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This Week

Jewish orgs hit hard

Sam Bermbaum and Kayla Gould, at right, play with big blocks at the JCC’s Maitland campus recently. Several Maitland Jewish organizations lost funding this year.

Sam Bermbaum and Kayla Gould, at right, play with big blocks at the JCC’s Maitland campus recently. Several Maitland Jewish organizations lost funding this year.

Karen McEnany-Phillips

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Gems and geodes fascinate J.J. Hawley.

He’s nearly 4 years old and learned about them in his Earthly Treasures science class at the Jewish Community Center of Greater Orlando, more commonly known as the J.

J.J. and his family aren’t Jewish, but six years ago, when mother Bridget was looking for a preschool, one visit to the Maitland campus impressed her so much that she drove from southwest Orlando for a year until her family moved to Maitland.

“The programs, their philosophy was way beyond other preschools I toured,” she said.

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Carson Summerlin, center, works on crafts at the Maitland JCC recently. Visit OrlandoJCC.org.

The J says the quality of their award-winning programs remain strong despite significant budget cuts. Last month, the Greater Orlando Jewish Federation announced that it would not allocate funds to most local Jewish organizations for the first time in 50 years. That includes the Maitland JCC campus, the Holocaust Memorial and Resource Center, Jewish Family Services of Greater Orlando and the Jewish Pavilion, which provides services for seniors in nursing homes. The J’s southwest Orlando campus will receive $125,000 as part of a five-year contract to fund the new center, which opened last year.

“The funding cuts were not totally unexpected, and we have been able to absorb them without affecting programming,” said J Marketing Director Amy Schwartz, who said adjustments were made internally to cut expenses and raise revenue.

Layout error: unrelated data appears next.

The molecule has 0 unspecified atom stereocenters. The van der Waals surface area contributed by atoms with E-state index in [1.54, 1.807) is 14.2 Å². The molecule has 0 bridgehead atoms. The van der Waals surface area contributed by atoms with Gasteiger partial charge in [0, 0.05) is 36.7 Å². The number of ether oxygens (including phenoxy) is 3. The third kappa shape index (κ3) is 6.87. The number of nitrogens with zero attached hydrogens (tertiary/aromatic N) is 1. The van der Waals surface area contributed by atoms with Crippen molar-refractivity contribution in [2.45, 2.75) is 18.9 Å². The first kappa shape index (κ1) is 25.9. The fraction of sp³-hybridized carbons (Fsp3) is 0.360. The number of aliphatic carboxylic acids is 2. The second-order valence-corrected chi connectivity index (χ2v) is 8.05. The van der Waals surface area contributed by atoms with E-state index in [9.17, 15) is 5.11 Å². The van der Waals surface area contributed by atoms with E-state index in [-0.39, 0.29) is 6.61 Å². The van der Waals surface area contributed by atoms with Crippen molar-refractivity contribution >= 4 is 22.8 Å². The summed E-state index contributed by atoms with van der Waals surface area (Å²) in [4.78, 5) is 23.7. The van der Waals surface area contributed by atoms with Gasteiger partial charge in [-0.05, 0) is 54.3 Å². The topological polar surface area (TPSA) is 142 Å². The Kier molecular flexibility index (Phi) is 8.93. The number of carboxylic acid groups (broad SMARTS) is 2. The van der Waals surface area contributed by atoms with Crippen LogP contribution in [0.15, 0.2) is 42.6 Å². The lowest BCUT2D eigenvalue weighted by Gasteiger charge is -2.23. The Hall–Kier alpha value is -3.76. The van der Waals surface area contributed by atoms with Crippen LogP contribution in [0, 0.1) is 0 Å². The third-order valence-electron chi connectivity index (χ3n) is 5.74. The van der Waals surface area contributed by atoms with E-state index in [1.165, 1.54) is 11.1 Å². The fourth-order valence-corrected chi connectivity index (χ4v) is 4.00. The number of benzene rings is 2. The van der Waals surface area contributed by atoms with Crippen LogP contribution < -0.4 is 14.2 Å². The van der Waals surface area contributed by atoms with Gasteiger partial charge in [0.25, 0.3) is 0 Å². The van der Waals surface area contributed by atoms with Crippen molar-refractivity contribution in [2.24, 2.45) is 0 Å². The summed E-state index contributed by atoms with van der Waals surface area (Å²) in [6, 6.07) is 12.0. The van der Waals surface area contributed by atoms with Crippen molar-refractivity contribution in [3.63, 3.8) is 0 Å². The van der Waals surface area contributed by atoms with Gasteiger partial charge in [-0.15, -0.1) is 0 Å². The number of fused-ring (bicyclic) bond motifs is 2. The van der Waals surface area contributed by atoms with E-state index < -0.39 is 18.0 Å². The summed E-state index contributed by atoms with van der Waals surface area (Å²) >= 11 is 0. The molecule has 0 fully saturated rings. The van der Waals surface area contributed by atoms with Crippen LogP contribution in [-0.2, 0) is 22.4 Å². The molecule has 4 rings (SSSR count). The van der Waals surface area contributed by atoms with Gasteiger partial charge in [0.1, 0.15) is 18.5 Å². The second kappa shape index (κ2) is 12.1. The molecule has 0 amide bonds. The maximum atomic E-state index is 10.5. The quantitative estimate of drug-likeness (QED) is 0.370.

Last year, the Federation dispersed $400,000 to Jewish organizations, and the Maitland and Orlando campuses of the JCC received almost half of that — $180,000.

“We have a very strong bond with the Jewish Federation of Greater Orlando, which acts similar to the United Way to distribute funds to various Jewish organizations,” Schwartz said. “The critical piece is that the Foundation, which owns the campus, must be able to pay the mortgage so the campus can continue.”

The mortgage on the Maitland campus is $5.3 million.

While her son J.J. is too young to worry about budgets and bottom lines, Bridget noticed that even before the economy weakened, the center had begun to centralize administrative processes with new technology. She expects that the J’s many fundraising events, such as the annual Family Festival held at Cranes Roost Park in November, will take on greater significance in the coming years.

Center grows despite cuts

Shrinking family budgets have spurred applications for scholarship money, but supporters stepped up providing $50,000 more than the previous year. More than $400,000 in scholarships has been provided annually through corporations, individuals, foundations and fundraisers.

Carol McNally, director of the Early Childhood Learning Center, was happy to learn that two families getting back on their feet asked to stop their assistance to free up money for others.

Full-time preschool enrollment is growing at both campuses — the first increase in four years, said Executive Director David Wayne. McNally is making plans for a new children’s resource room including a computer lab, library and quiet areas for reading and homework.

“We definitely have more moms in the full-time programs now and many with older children are taking advantage of our after-school programs,” McNally said of moms needing to work full-time.

Awards coming in

Schwartz said the JCC has received more awards since the economy worsened, including Best Preschool in Orlando by Nickelodeon Parents’ Pick Awards 2009 and 2010 and Best Daycare in Orlando by Orlando Mom’s Guide. This year, they also received 12 national awards by the JCCs of North America, including recognition for the customized summer camp programs and the unique cultural programming of Shayna’s Village.

“When times are tough, community centers become even more important, to provide a safety net and social network,” Schwartz said.

Volunteers needed

Karen Duncan, director of Shayna’s Village, is building back the volunteer staff.

“We realize many working moms can’t volunteer as much as they would like, so we look for ways they can contribute that works best for them,” she said.

Duncan often meets moms for the first time at parenting classes. Her groups include a blend of experienced and new parents, who provide support and answers and interactions often blossom into long-term friendships.

Tara Harris, a Maitland mother of five, fondly recalls the warm reception she received as a brand new mom 13 years ago.

“It felt like home,” she said. “The staff knows you and your children by name even years later. I wish more people knew how fantastic it is. Even if you have several kids, you can find a way to belong.”